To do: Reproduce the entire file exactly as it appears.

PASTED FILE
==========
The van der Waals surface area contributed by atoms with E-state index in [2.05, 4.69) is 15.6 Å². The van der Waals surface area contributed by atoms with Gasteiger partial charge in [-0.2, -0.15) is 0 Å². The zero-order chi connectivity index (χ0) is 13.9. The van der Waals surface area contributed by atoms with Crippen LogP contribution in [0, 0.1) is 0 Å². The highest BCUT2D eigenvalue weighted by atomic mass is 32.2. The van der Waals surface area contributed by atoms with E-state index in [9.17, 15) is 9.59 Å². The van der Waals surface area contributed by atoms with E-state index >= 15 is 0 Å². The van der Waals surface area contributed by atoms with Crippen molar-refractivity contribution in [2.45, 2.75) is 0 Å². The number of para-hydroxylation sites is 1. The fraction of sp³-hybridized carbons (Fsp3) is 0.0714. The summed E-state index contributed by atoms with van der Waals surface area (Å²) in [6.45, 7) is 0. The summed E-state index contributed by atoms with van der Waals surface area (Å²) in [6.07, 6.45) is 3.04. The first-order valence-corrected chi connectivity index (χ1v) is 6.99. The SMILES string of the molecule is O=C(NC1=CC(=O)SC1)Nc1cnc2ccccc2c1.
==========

The van der Waals surface area contributed by atoms with E-state index in [2.05, 4.69) is 15.6 Å². The van der Waals surface area contributed by atoms with Gasteiger partial charge in [-0.2, -0.15) is 0 Å². The zero-order chi connectivity index (χ0) is 13.9. The van der Waals surface area contributed by atoms with Crippen LogP contribution in [0, 0.1) is 0 Å². The highest BCUT2D eigenvalue weighted by atomic mass is 32.2. The van der Waals surface area contributed by atoms with E-state index in [9.17, 15) is 9.59 Å². The van der Waals surface area contributed by atoms with E-state index >= 15 is 0 Å². The van der Waals surface area contributed by atoms with Crippen molar-refractivity contribution in [2.45, 2.75) is 0 Å². The number of para-hydroxylation sites is 1. The fraction of sp³-hybridized carbons (Fsp3) is 0.0714. The summed E-state index contributed by atoms with van der Waals surface area (Å²) in [6.45, 7) is 0. The summed E-state index contributed by atoms with van der Waals surface area (Å²) in [6.07, 6.45) is 3.04. The first-order valence-corrected chi connectivity index (χ1v) is 6.99. The SMILES string of the molecule is O=C(NC1=CC(=O)SC1)Nc1cnc2ccccc2c1.